So when can you start shopping? Starting on January 20, customers can shop the collection across all stores and online. We can't wait to see how this beloved brand expands in the future.

Motherly is your daily #momlife manual; we are here to help you easily find the best, most beautiful products for your life that actually work. We share what we love—and we may receive a commission if you choose to buy. You've got this.

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Many people experience the "winter blues," which are often worst in northern climates from November to March, when people have less access to sunlight, the outdoors and their communities. Another 4% develops Seasonal Affective Disorder, which is a form of clinical depression that often requires formal treatment.

If you have the winter blues, you may feel “blah," sad, tired, anxious or be in a worse mood than usual. You may struggle with overeating, loss of libido, work or sleep issues. But fear not—it is possible to find your joy in the winter, mama.

Here are eight ways to feel better:

1. Take a walk

Research has shown that walking on your lunch break just three times per week can reduce tension, relax you and improve your enthusiasm. If you are working from 9 to 5, the only window you have to access natural sunlight may be your lunch hour, so head outside for a 20 minute brisk but energizing walk!

If you are home, bundle up with your kids midday—when the weather is often warmest—and play in the snow, go for a short walk, play soccer, race each other, or do something else to burn energy and keep you all warm. If you dress for the weather, you'll all feel refreshed after some fresh air.

2. Embrace light

Research suggests that a full-spectrum light box or lamp, which mimics sunlight, can significantly improve the symptoms of the winter blues and has a similar effect to an antidepressant. Bright light at a certain time every day activates a part of the brain that can help restore normal circadian rhythms. While light treatment may not be beneficial for everyone (such as people who have bipolar disorder), it may be a beneficial tool for some.

3. Plan a winter trip

It may be helpful to plan a getaway for January or February. Plan to take it very easy, as one research study found that passive vacation activities, including relaxing, "savoring," and sleeping had greater effects on health and well-being than other activities. Engaging in passive activities on vacation also makes it more likely that your health and well-being will remain improved for a longer duration after you go back to work.

Don't overschedule your trip. Relax at a beach, a pool, or a cabin instead of waiting in long roller coaster lines or visiting packed museums. Consider visiting or traveling with family to help with child care, build quiet time into your vacation routine, and build in a day of rest, recovery, and laundry catch-up when you return.

4. Give in to being cozy

Sometimes people mistake the natural slowness of winter as a problem within themselves. By making a concerted effort to savor the slowness, rest and retreat that complement winter, you can see your reduction in activity as a natural and needed phase.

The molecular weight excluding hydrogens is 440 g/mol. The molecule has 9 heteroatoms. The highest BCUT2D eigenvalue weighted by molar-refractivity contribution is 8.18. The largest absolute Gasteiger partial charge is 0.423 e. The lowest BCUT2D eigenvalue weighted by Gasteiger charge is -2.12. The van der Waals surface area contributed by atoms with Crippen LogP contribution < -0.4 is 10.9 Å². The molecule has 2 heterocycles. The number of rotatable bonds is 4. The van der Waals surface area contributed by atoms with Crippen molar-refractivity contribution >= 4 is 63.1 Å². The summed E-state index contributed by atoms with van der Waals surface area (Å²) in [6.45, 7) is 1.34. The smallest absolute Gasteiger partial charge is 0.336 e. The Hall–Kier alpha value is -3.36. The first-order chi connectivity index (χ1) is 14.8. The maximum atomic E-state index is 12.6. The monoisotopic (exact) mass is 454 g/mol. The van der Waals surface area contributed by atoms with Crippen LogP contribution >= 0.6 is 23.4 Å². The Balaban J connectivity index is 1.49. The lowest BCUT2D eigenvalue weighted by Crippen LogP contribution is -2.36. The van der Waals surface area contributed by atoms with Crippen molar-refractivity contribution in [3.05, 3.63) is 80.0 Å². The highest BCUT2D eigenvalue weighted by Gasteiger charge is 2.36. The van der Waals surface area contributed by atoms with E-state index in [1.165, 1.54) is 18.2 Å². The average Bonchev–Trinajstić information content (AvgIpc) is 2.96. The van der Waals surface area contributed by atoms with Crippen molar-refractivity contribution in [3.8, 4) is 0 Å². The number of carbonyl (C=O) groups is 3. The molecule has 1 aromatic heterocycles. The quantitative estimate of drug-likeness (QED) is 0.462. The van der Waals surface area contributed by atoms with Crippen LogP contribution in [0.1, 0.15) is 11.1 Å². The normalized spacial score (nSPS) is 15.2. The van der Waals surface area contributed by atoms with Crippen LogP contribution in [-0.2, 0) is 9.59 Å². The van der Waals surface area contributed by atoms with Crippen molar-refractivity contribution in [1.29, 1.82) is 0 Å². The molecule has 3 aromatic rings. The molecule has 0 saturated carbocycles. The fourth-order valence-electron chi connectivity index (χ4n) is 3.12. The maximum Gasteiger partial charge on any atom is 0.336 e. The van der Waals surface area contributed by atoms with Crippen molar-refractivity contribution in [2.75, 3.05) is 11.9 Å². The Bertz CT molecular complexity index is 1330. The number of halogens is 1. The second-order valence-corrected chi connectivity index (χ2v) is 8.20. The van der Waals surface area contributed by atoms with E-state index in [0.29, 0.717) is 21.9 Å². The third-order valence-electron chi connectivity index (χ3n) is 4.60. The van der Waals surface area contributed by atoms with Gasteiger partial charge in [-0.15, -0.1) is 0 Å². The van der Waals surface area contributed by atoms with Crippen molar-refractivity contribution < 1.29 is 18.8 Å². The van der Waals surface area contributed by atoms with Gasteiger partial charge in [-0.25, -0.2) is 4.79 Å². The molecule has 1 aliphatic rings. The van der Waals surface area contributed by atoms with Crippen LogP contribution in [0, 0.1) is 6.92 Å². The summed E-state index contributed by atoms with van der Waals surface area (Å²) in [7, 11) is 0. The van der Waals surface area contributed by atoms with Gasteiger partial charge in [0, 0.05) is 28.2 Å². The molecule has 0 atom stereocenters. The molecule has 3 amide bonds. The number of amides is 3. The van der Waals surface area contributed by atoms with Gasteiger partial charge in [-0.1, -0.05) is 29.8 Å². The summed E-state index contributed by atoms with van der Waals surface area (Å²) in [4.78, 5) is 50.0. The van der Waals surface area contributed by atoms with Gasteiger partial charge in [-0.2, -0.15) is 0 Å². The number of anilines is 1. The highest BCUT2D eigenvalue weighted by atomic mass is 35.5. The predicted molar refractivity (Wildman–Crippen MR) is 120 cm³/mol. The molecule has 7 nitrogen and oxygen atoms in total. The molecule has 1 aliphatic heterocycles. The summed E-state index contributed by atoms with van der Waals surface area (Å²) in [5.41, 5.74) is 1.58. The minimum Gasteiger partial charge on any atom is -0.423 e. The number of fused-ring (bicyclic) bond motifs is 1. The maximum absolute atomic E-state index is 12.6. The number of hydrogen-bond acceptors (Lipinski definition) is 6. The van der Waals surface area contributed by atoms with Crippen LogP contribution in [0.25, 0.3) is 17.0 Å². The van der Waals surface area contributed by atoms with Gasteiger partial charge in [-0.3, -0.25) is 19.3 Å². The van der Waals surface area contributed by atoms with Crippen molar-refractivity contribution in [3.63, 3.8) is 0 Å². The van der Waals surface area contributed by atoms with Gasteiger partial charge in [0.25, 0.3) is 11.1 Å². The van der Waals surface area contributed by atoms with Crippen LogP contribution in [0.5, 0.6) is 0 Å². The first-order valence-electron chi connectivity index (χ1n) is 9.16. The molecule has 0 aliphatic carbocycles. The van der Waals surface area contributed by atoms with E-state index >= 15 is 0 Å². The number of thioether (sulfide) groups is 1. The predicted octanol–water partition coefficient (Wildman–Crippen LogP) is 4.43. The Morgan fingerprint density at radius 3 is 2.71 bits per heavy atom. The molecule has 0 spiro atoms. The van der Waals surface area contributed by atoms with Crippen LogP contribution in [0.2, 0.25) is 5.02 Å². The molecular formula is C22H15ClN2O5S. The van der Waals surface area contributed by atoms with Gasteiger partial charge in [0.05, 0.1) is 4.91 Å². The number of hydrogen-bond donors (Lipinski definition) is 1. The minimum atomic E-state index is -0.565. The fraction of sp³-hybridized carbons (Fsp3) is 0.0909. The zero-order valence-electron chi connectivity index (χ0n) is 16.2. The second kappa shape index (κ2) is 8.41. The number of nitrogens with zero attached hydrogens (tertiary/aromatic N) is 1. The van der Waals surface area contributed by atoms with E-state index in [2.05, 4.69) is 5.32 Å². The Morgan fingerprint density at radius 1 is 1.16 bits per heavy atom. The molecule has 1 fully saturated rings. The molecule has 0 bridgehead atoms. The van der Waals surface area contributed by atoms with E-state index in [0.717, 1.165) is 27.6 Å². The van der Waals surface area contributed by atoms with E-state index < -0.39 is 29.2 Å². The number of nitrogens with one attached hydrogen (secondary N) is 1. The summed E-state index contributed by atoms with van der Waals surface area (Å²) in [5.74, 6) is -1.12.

Research suggests that naps help you release stress. Other research suggests that when your brain has time to rest, be idle, and daydream, you are better able to engage in "active, internally focused psychosocial mental processing," which is important for socioemotional health.

Make a "cozy basket" filled with your favorite DVDs, bubble bath or Epsom salts, lemon balm tea (which is great for “blues,") or chamomile tea (which is calming and comforting), citrus oils (which are good for boosting mood), a blanket or a favorite book or two. If you start to feel the blues, treat yourself.

If your child is napping or having quiet time in the early afternoon, rest for a full 30 minutes instead of racing around doing chores. If you're at work, keep a few mood-boosting items (like lavender spray, tea, lotion, or upbeat music) nearby and work them into your day. If you can't use them at work, claim the first 30 minutes after your kids are asleep to nurture yourself and re-energize before you tackle dishes, laundry, or other chores.

5. See your friends

Because of the complex demands of modern life, it can be hard to see or keep up with friends or family. The winter can make it even harder. While you interact with your kids throughout the day, human interaction with other adults (not just through social media!) can act as a protective layer to keep the winter blues at bay.

Plan a monthly dinner with friends, go on a monthly date night if you have a partner, go to a book club, get a drink after work with a coworker, visit a friend on Sunday nights, or plan get-togethers with extended family. Research suggests that social interactions are significantly related to well-being.

Realize that given most families' packed schedules, you may need to consistently take the lead in bringing people together. Your friends will probably thank you, too.

6. Get (at least) 10 minutes of fresh air

A number of research studies have shown positive effects of nature on well-being, including mental restoration, immune health, and memory. It works wonders for your mood to get outside in winter, even if it's just for 10 minutes 2 to 3 times per week. You might walk, snowshoe, shovel, go sledding or go ice-skating. If you can't get outside, you might try these specific yoga poses for the winter blues.

7. Add a ritual

Adding a ritual to your winter, such as movie night, game night, hot chocolate after playing outside, homemade soup on Sundays, or visiting with a different friend every Saturday morning for breakfast, can add beauty and flow to the seemingly long months of winter. Research has suggested that family rituals and traditions, such as Sunday dinner, provide times for togetherness and strengthening relationships.

8. Talk to a professional

Counseling, which helps you identify the connections between your thoughts, feelings and behaviors, can be extremely helpful for the winter blues (especially when you are also experiencing anxiety or stress). A counselor can assist you with identifying and honoring feelings, replacing negative messages with positive ones, or shifting behaviors. A counselor may also help you indulge into winter as a time of retreat, slowness, planning, and reflecting. You may choose to use the winter to get clear on what you'd like to manifest in spring.

The opposite of the winter blues is not the absence of the winter blues—it's taking great pleasure in the unique contribution of a time of cold, darkness, retreat, planning, reflecting, being cozy and hibernating. Nurturing yourself and your relationships can help you move toward winter joy.

Weary mama,

You are incredibly strong. You are so very capable.